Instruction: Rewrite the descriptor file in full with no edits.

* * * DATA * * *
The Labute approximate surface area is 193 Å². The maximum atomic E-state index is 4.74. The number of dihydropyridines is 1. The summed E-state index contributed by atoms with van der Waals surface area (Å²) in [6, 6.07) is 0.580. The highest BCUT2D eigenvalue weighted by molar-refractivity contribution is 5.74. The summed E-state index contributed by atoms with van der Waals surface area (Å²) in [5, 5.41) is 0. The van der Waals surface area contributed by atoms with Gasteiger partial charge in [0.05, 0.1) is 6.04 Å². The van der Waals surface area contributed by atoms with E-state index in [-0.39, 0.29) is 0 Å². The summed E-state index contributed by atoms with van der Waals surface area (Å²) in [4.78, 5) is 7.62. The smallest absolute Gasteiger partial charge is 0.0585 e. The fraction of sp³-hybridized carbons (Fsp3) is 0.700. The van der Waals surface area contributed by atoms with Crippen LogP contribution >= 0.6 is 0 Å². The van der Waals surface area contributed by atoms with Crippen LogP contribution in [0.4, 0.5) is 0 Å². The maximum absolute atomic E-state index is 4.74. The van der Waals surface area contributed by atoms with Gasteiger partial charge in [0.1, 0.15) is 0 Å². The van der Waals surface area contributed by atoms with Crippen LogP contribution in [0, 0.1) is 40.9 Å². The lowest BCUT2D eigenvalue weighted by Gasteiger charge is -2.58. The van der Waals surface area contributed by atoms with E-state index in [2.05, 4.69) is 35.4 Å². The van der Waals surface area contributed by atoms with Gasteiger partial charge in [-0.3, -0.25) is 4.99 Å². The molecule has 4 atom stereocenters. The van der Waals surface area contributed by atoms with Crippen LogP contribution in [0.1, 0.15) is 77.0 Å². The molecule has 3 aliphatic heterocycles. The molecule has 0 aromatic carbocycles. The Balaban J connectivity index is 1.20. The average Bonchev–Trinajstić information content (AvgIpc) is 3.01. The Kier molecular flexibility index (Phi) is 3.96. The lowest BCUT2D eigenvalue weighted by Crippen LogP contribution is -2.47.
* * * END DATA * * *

The Labute approximate surface area is 193 Å². The maximum atomic E-state index is 4.74. The number of dihydropyridines is 1. The summed E-state index contributed by atoms with van der Waals surface area (Å²) in [6, 6.07) is 0.580. The highest BCUT2D eigenvalue weighted by molar-refractivity contribution is 5.74. The summed E-state index contributed by atoms with van der Waals surface area (Å²) in [5, 5.41) is 0. The van der Waals surface area contributed by atoms with Gasteiger partial charge in [0.05, 0.1) is 6.04 Å². The van der Waals surface area contributed by atoms with E-state index in [-0.39, 0.29) is 0 Å². The summed E-state index contributed by atoms with van der Waals surface area (Å²) in [4.78, 5) is 7.62. The smallest absolute Gasteiger partial charge is 0.0585 e. The fraction of sp³-hybridized carbons (Fsp3) is 0.700. The van der Waals surface area contributed by atoms with Crippen LogP contribution >= 0.6 is 0 Å². The van der Waals surface area contributed by atoms with Crippen LogP contribution in [0.4, 0.5) is 0 Å². The maximum absolute atomic E-state index is 4.74. The van der Waals surface area contributed by atoms with Gasteiger partial charge in [0.1, 0.15) is 0 Å². The van der Waals surface area contributed by atoms with Crippen LogP contribution in [0, 0.1) is 40.9 Å². The lowest BCUT2D eigenvalue weighted by Gasteiger charge is -2.58. The van der Waals surface area contributed by atoms with E-state index in [2.05, 4.69) is 35.4 Å². The van der Waals surface area contributed by atoms with Gasteiger partial charge in [-0.3, -0.25) is 4.99 Å². The molecule has 4 atom stereocenters. The van der Waals surface area contributed by atoms with Crippen LogP contribution in [0.1, 0.15) is 77.0 Å². The molecule has 3 aliphatic heterocycles. The molecule has 0 aromatic carbocycles. The Balaban J connectivity index is 1.20. The average Bonchev–Trinajstić information content (AvgIpc) is 3.01. The Kier molecular flexibility index (Phi) is 3.96. The lowest BCUT2D eigenvalue weighted by Crippen LogP contribution is -2.47.